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The Subject Was Roses

Reviewed by Victor Gluck

Presented by and at the Jean Cocteau Repertory, 330 Bowery, NYC, Feb. 15-May 3.

When originally produced in 1964, Frank D. Gilroy's autobiographical "The Subject Was Roses" was a harrowing experience, a dark night of the soul. From the moment the curtain went up, the tension between husband and wife John and Nettie Cleary was so thick you could have cut it with a knife. When son Timmy, returning from World War II, entered, he immediately became caught up in their games. The slightly watered-down film version went on to win Jack Albertson's John Cleary an Oscar as Best Supporting Actor. The Roundabout Theatre revival some years ago was even more diluted.

David Fuller's revival at the Jean Cocteau Repertory makes three fatal mistakes. There is no tension in this family until the second act. No one seems the least bit Irish even though John Cleary, a devout Roman Catholic, has the Irish gift for blarney and the taste for drink. Set designer Robert Klinglehoefer hasn't captured the atmosphere of a Bronx apartment in 1946 in this very realistic kitchen sink drama. There are several obvious anachronisms, such as the counter kitchen and the misuse of the old-fashioned drip coffee pot.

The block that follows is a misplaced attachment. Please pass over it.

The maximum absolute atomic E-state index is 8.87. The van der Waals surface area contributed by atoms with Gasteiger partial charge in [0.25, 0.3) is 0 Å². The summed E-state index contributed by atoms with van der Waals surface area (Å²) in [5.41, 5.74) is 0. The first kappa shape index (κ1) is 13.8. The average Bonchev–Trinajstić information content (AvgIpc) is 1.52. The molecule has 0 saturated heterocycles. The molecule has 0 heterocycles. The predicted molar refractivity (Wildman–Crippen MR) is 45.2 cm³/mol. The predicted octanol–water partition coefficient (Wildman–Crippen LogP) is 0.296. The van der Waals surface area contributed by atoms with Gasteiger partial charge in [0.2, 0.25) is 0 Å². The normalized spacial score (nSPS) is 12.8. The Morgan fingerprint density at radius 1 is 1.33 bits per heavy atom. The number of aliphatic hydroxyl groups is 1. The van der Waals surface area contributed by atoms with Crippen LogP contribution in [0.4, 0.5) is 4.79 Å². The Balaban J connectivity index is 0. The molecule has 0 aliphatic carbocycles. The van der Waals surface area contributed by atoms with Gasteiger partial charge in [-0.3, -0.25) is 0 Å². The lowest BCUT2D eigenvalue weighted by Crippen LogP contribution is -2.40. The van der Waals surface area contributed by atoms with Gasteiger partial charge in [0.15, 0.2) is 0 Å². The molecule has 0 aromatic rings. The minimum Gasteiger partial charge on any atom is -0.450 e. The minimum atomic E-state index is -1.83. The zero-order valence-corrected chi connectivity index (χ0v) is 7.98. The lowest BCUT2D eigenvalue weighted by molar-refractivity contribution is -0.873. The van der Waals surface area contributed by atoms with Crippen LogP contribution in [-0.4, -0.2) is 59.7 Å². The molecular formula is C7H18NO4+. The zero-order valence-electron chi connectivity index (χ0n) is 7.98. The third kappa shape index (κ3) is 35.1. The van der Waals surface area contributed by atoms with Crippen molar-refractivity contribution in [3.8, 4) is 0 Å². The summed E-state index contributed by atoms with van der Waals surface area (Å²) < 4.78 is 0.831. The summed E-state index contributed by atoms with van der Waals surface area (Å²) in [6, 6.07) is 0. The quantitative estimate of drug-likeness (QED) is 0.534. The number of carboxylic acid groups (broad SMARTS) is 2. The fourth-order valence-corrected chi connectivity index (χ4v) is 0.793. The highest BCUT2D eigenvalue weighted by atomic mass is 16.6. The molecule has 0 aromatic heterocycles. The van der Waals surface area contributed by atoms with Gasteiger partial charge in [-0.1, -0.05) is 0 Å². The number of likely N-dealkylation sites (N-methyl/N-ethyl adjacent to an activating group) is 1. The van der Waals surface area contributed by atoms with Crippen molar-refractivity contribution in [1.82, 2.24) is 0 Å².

As a result, the actors are left somewhat adrift in this languid and low-key production of a play that ought to be a powerhouse of emotion. Elise Stone, as the embittered wife Nettie, smiles too much when she should be angry and aloof. Craig Smith, as her disappointed and confused husband, does not bluster or pontificate, as Cleary must. Caught in the middle, Christopher Black, as the 21-year-old returning vet, tries to play peacemaker, but he isn't given any sparks with which to strike fire. Eventually, during the second act's revelation scenes, the play's hypnotic storytelling and sharply delineated characterizations take over, and "Roses" becomes moving despite the production's gaping flaws.

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